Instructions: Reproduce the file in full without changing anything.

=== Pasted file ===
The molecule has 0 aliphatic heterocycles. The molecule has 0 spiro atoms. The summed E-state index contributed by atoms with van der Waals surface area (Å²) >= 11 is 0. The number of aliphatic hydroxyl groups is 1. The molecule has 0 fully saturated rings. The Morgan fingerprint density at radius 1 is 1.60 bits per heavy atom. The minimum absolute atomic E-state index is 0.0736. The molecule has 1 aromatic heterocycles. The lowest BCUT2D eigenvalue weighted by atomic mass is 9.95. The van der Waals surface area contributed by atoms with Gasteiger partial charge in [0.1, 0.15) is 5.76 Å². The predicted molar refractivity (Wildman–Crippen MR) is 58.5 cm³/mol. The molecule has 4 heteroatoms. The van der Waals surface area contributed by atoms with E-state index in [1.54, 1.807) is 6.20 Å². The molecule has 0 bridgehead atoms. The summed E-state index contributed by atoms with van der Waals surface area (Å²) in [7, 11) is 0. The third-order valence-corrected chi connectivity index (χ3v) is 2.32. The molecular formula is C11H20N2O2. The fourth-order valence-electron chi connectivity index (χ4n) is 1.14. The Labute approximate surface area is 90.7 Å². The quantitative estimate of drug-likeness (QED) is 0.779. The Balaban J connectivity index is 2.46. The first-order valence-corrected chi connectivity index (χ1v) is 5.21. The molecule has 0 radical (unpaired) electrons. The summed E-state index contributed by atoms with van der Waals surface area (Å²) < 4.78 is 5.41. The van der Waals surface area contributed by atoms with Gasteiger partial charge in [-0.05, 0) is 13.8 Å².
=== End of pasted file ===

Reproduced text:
The molecule has 0 aliphatic heterocycles. The molecule has 0 spiro atoms. The summed E-state index contributed by atoms with van der Waals surface area (Å²) >= 11 is 0. The number of aliphatic hydroxyl groups is 1. The molecule has 0 fully saturated rings. The Morgan fingerprint density at radius 1 is 1.60 bits per heavy atom. The minimum absolute atomic E-state index is 0.0736. The molecule has 1 aromatic heterocycles. The lowest BCUT2D eigenvalue weighted by atomic mass is 9.95. The van der Waals surface area contributed by atoms with Gasteiger partial charge in [0.1, 0.15) is 5.76 Å². The predicted molar refractivity (Wildman–Crippen MR) is 58.5 cm³/mol. The molecule has 4 heteroatoms. The van der Waals surface area contributed by atoms with E-state index in [1.54, 1.807) is 6.20 Å². The molecule has 0 bridgehead atoms. The summed E-state index contributed by atoms with van der Waals surface area (Å²) in [7, 11) is 0. The third-order valence-corrected chi connectivity index (χ3v) is 2.32. The molecular formula is C11H20N2O2. The fourth-order valence-electron chi connectivity index (χ4n) is 1.14. The Labute approximate surface area is 90.7 Å². The quantitative estimate of drug-likeness (QED) is 0.779. The Balaban J connectivity index is 2.46. The first-order valence-corrected chi connectivity index (χ1v) is 5.21. The molecule has 0 radical (unpaired) electrons. The summed E-state index contributed by atoms with van der Waals surface area (Å²) < 4.78 is 5.41. The van der Waals surface area contributed by atoms with Gasteiger partial charge in [-0.05, 0) is 13.8 Å².